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Came across an NIB Ruger No. 1A in 6.5 Creedmore today. I've always wanted a No. 1A and if this was in .30-06 or .35 Whelen, there's be a dent in my credit card right now. No experience with the 6.5 Creedmore. Looking at it on paper it doesn't do anything for me I don't already have covered with rifles in .25-06, .270 and 7mm Rem Mag. Like I said if it was an 06 or Whelen and capable of shooting heavier weight bullets I'd be all over it.

But it is a cool rifle...

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Posts: 11170 | Location: Anchorage, AK | Registered: September 12, 2006Reply With QuoteReport This Post
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I'd be all over that.

6.5 Creedmore is great round. Originally designed/released around 2007 by Hornady. Very similar to the 260 Remmington or a larger verson of the 243 Winchester.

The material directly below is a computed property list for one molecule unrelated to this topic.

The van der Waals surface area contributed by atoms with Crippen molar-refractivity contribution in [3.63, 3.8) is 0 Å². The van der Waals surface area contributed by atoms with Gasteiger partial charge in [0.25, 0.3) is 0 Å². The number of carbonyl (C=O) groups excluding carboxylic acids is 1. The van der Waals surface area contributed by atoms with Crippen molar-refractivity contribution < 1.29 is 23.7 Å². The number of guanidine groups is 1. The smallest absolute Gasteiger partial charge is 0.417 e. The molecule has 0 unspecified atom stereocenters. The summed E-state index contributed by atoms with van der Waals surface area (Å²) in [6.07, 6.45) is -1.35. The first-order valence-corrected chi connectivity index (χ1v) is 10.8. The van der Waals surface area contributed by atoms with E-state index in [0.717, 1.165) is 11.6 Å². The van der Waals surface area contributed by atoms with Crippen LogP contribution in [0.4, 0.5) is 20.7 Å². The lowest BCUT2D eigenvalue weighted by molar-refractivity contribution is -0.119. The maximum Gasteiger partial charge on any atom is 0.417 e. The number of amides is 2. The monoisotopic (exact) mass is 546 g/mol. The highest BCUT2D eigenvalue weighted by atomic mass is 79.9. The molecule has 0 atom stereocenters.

Bullet weights go up to 145gr and cartridges are plentiful and varied.

It is a nice flat shooting round.

It is great for medium sized North American game. And can take larger game with a very accurate shooter. I have several friends who have taken trophy elk and moose with this round.

Dig around the interweb... there is a ton of info on that cartridge.


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Posts: 758 | Registered: May 01, 2010Reply With QuoteReport This Post
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There was an article the other week comparing the 270 to the 6.5 Creedmoor. At least in this article, the 270 came out ahead, ‘reasonable’ ranges.

I’d base it more on price, since you want that rifle. I can appreciate the Creedmoor ballistics, but with 2 6.5 Swedes, don’t need to add another cartridge.

If the price is right, I’d think you can find a use. The round has caught on well, ammo is plentiful.
Posts: 4383 | Location: WI | Registered: February 29, 2012Reply With QuoteReport This Post
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I recently rebarreled my 308 Savage to 6.5 CM and I really like it! It shoots flatter,less kick and quite accurate. I recently was ringing steel at local PRS match @1274yds with 140 gr Berger Hybrid.
Posts: 107 | Location: Oklahoma | Registered: January 11, 2009Reply With QuoteReport This Post